After conducting qualitative interviews with several “early adopter” companies that ranged in size from 3,000 to over 100,000 employees from a variety of industries located globally, we found that companies have found video sharing effective for these three business needs:
Because short video clips can be quickly viewed by staff during down time, relevant content can be disseminated quickly and impact your business positively by breaking up information silos and encouraging cross-company collaboration. Many companies are using video sharing to encourage sales reps to share stories and improve skills, others are using video sharing to enable senior leadership to share information and to encourage others to share stories, details and updates, in order to encourage a corporate culture change away from information hoarding that can negatively affect productivity.
What is the rationale for the choice of these three business needs?
Most learning experts note that more than 60% of learning happens informally, when colleagues share. What better way to boost productivity than to make it possible for them to , to break through traditional information silos), or to capture the knowledge of some of your most experienced workers. The result is a repository of best practices that can be searched and viewed quickly during various down times throughout the day – without negatively impacting productivity. With a sorting process that can make the most popular videos rise to the top of search results, and/or the clips with the best ideas or practices are pushed to everyone interested in that topic, the true best practices are viewed throughout the company. Assuming they are applied, will positively impact productivity.
Video sharing can help to put a face on the executive team by sharing messages through a visual medium rather than just via memos and e-mails. As research in employee engagement reflects, when employees feel they know the leadership team, they are more apt to trust them. In addition, companies in the technology industry see having an up-to-date technology infrastructure as a positive influence on recruitment and retention. Finally, the ability to record and share social, culture-building events helps the workforce feel connected, which can be used for recruitment, and also impacts retention.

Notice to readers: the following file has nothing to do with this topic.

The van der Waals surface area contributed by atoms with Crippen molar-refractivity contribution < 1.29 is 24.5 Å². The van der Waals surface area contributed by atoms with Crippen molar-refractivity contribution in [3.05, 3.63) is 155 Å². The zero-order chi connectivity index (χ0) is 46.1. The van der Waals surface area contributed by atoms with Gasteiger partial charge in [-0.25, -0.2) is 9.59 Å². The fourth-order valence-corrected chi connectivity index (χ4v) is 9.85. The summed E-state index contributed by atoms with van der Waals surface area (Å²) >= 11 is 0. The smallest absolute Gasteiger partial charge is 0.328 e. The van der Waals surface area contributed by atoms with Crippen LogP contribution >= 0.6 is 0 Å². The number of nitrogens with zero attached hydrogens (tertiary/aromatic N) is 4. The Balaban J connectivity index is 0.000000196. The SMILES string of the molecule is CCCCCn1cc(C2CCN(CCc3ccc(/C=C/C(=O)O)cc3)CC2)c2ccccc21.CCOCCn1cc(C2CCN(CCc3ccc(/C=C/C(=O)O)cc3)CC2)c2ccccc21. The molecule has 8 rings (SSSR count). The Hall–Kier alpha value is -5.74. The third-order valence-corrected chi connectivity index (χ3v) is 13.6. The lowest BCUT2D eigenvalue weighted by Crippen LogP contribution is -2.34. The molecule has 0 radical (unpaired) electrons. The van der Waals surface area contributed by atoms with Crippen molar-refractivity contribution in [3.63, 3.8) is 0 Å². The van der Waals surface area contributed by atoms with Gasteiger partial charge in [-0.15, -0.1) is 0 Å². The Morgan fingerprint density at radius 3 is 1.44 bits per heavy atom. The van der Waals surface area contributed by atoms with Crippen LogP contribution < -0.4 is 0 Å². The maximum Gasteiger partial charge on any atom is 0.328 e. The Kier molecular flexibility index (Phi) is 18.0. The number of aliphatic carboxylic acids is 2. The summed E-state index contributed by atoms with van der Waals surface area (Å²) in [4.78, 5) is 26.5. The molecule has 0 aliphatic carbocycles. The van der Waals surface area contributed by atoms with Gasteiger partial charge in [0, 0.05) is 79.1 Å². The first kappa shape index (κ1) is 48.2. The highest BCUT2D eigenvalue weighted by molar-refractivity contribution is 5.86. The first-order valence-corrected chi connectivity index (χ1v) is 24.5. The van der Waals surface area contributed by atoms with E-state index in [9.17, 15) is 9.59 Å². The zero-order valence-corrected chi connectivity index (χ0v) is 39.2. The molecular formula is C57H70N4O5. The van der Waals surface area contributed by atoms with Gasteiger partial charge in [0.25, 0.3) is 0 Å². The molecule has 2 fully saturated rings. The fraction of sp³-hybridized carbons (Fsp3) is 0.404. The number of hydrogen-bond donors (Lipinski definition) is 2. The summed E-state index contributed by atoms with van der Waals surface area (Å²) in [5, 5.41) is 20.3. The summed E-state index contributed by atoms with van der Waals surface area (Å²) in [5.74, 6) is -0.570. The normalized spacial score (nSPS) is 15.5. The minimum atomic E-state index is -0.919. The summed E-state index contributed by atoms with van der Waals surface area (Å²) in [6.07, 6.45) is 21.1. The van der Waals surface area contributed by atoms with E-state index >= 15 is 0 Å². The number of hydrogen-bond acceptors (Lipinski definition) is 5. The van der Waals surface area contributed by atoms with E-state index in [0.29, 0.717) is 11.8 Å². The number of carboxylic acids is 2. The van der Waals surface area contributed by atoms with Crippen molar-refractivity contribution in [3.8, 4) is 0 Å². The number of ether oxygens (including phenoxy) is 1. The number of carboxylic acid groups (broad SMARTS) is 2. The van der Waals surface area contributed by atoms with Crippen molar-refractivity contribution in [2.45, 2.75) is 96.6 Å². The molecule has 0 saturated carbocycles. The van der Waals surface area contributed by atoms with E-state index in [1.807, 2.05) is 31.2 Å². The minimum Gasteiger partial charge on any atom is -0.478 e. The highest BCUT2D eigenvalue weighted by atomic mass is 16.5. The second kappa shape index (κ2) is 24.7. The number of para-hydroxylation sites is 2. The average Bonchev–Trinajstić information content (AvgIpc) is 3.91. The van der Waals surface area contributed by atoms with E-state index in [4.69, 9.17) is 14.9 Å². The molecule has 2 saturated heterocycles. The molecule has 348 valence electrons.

With video sharing, sales people can share their own success stories, tips, or tricks, especially when encouraged to focus on specific sales techniques and customer service best practices. They can also be used to explain various features of a new product to help colleagues visualize the features and see them in action. With the advantage of visual demonstrations, it can be easier to turn around and replicate what is viewed on the video clip. The result is that sales and customer service representatives learn from their peers through these easily digestible and – at times – extremely entertaining clips and apply their new learning on the job immediately.
Today, there has to be alignment with business needs in order to justify the time and expense for building and/or expanding your company’s technology architecture. Heavily regulated industries often find themselves, furthermore, in a bind when considering video sharing due to the potential ramifications of sharing proprietary or inaccurate information. If you are contemplating video sharing, be sure to conduct a thorough analysis of the business needs to ensure that video sharing is the right strategy for your company and work with your IT and compliance groups to make sure that, when you achieve success, you're ready to help bring the approach to a broader audience.
This article supports the CorpU CorpU 12 Dimensions of Learning Excellence - Organize (Technology and Infrastructure) and Execute (Program Design and Delivery).
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